Going to the hearing

You and the Defendant must appear in court in person, attorneys or lawyers are not necessary. Remember to bring along all the documents on which your claim is based, there’s no point in showing up empty-handed. If you have witnesses, make sure they also come with you to the hearing. The SCC proceedings are basic and straight-forward. As mentioned, no attorneys are involved. As the proceedings begin, answer any questions that the commissioner of the court asks you. If you want and the commissioner agrees, then you can direct questions to the Defendant.

The final judgment

After the proceedings have been completed, the court will make a judgment, which is final. There may, however, be some grounds for review. If the judgment is against you, then you should settle any order for costs. Since the court judgment is final, you have to abide by it. You can’t change your mind afterwards.

This article is a general information sheet and should not be used or relied on as legal or other professional advice. No liability can be accepted for any errors or omissions nor for any loss or damage arising from reliance upon any information herein. Always contact your legal adviser for specific and detailed advice. Errors and omissions excepted (E&OE)

Can I amend my Will?

Having a Will is a final statement of how you want your assets to be managed after your death. However, sometimes you may want to change it. You may have had a child, for example, and want to add him/her into your Will. You may have also acquired more assets and would like to reconsider how they get divided among your possible heirs.

What is a Codicil?

When you want to add something to your Will or make a minor change, then you can make use of a Codicil. A Codicil is a minor addition or minor amendment to an existing Will. The legal requirements for a valid Will also apply to a Codicil. A Codicil needs not be signed by the same witnesses who signed the original Will.

What if I want to amend my Will?

  1. All amendments to a Will must comply with the legal requirements as stipulated in the Wills Act. If you want to make material amendments to an existing Will, it is always advisable to draft and sign a new Will.
  2. The original Will and the Codicil are separate documents, signed at different times and not necessarily before the same witnesses.

Must I amend my Will after divorce?

A bequest to your divorced spouse in your Will, which was made prior to your divorce, will not necessarily fall away after divorce.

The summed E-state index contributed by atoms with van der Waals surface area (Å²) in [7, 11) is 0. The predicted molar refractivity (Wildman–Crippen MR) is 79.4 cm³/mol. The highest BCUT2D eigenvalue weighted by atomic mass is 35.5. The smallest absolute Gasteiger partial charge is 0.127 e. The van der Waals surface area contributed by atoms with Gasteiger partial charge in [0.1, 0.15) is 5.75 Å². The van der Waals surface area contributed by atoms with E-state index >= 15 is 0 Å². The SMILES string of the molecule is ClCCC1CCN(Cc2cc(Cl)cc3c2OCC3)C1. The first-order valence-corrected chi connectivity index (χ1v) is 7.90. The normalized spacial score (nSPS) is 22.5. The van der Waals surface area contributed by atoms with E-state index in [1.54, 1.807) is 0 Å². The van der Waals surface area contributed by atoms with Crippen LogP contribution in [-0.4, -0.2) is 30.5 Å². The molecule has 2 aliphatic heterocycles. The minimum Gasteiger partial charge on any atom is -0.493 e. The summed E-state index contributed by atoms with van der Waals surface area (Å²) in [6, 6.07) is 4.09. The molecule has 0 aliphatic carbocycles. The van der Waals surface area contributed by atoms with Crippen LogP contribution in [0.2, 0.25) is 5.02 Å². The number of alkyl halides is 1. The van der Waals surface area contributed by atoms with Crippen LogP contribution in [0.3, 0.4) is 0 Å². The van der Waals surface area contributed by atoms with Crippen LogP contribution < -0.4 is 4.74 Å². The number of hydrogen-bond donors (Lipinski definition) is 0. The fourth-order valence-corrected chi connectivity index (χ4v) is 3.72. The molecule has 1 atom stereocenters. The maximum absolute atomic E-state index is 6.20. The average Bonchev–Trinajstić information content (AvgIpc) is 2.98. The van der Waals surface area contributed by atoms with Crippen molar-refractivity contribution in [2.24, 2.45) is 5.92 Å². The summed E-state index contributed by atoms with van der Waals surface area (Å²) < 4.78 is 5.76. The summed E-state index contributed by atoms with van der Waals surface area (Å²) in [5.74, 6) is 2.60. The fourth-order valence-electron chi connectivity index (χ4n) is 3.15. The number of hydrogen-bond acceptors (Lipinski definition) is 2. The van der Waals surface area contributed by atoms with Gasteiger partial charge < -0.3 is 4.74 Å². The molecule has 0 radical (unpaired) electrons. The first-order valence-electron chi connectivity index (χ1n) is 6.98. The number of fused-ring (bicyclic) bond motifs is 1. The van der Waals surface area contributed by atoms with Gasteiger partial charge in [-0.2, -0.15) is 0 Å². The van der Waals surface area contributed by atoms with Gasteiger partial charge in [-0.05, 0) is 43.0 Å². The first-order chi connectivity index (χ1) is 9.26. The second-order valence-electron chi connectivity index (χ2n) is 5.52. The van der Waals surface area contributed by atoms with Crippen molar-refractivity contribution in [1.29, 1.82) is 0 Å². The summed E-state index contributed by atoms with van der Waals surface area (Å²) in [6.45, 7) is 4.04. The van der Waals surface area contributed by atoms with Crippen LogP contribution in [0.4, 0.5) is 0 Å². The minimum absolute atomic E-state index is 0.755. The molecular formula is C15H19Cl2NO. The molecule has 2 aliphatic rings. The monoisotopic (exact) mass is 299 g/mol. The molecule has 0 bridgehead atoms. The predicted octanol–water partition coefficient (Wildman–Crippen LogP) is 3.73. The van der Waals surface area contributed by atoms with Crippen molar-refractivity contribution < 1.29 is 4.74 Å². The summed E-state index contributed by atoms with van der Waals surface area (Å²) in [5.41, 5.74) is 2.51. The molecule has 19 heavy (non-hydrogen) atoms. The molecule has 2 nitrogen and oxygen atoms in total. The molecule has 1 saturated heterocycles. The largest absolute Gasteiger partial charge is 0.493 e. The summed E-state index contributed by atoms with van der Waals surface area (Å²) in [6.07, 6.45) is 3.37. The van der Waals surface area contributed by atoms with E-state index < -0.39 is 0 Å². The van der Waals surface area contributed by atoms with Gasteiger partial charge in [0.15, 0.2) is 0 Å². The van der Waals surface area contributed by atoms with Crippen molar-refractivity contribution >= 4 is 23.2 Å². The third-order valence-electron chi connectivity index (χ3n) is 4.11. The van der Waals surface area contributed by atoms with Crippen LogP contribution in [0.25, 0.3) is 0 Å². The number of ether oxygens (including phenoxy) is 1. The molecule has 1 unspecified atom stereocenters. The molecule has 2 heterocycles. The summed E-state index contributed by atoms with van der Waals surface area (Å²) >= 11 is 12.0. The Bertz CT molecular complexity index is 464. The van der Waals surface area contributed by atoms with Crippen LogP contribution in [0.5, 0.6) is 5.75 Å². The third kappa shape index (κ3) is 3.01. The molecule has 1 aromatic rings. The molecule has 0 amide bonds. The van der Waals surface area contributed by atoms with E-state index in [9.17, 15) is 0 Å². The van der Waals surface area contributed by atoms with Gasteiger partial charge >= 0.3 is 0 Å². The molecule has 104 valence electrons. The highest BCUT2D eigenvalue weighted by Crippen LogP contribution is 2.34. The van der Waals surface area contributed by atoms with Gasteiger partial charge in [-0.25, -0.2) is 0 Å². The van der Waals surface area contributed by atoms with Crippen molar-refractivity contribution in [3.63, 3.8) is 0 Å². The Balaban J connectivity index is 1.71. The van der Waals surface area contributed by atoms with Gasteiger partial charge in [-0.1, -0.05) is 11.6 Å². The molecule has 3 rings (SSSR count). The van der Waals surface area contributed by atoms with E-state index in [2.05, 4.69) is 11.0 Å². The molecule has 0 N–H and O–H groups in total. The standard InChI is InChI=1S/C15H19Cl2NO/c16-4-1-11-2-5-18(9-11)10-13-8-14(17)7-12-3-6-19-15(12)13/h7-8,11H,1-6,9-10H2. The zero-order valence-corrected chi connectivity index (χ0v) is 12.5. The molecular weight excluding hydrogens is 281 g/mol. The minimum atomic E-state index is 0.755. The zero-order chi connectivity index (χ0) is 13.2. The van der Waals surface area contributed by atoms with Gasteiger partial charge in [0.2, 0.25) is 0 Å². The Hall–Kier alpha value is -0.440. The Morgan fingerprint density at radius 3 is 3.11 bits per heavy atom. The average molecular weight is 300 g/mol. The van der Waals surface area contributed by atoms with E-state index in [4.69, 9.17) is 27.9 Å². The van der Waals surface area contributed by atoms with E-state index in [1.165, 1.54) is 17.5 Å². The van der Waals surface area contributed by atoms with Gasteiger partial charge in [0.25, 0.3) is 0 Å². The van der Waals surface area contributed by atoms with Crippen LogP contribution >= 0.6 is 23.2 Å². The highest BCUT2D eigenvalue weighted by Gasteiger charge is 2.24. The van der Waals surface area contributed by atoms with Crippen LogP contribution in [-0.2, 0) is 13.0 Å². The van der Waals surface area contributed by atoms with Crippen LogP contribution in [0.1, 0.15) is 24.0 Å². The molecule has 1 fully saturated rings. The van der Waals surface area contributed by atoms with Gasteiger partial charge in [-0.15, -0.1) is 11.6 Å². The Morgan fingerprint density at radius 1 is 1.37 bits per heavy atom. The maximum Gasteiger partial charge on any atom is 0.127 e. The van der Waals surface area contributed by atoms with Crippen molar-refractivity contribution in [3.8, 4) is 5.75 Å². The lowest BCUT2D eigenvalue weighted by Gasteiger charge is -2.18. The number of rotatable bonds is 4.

1. The Wills Act stipulates that, except where you expressly provide otherwise, a bequest to your divorced spouse shall not take effect if you die within three months of the divorce.
  2. This provision is to allow a divorced person a period of three months to amend his/her Will, after the trauma of a divorce.
  3. Should you however fail to amend your Will within three months after your divorce, your divorced spouse will benefit as indicated in the Will.

This article is a general information sheet and should not be used or relied on as legal or other professional advice. No liability can be accepted for any errors or omissions nor for any loss or damage arising from reliance upon any information herein. Always contact your legal adviser for specific and detailed advice.

References:

http://www.justice.gov.za/master/m_deseased/deceased_wills.html

 

When is there a cooling-off period after a sale; allowing a purchaser to have second thoughts?

Consumer Protection Act

The Consumer Protection Act (CPA) provides for a cooling-off period if a transaction results from direct marketing, allowing a purchaser to get out of a sale agreement. It is often mistakenly thought that this applies to all transactions where the CPA applies. This is not so.

Section 16 of the Consumer Protection Act says:

A consumer may rescind a transaction resulting from any direct marketing without reason or penalty, by notice to the supplier in writing …, within five business days after the later of the date on which

  1. The transaction or agreement was concluded; or
  2. The goods that were the subject of the transaction were delivered to the consumer.

What is direct marketing?

The Act defines direct marketing as follows:

“direct marketing” means to approach a person, either in person or by mail or electronic communication, for the direct or indirect purpose of-

   (a)   promoting or offering to supply, in the ordinary course of business, any goods or services to the person; or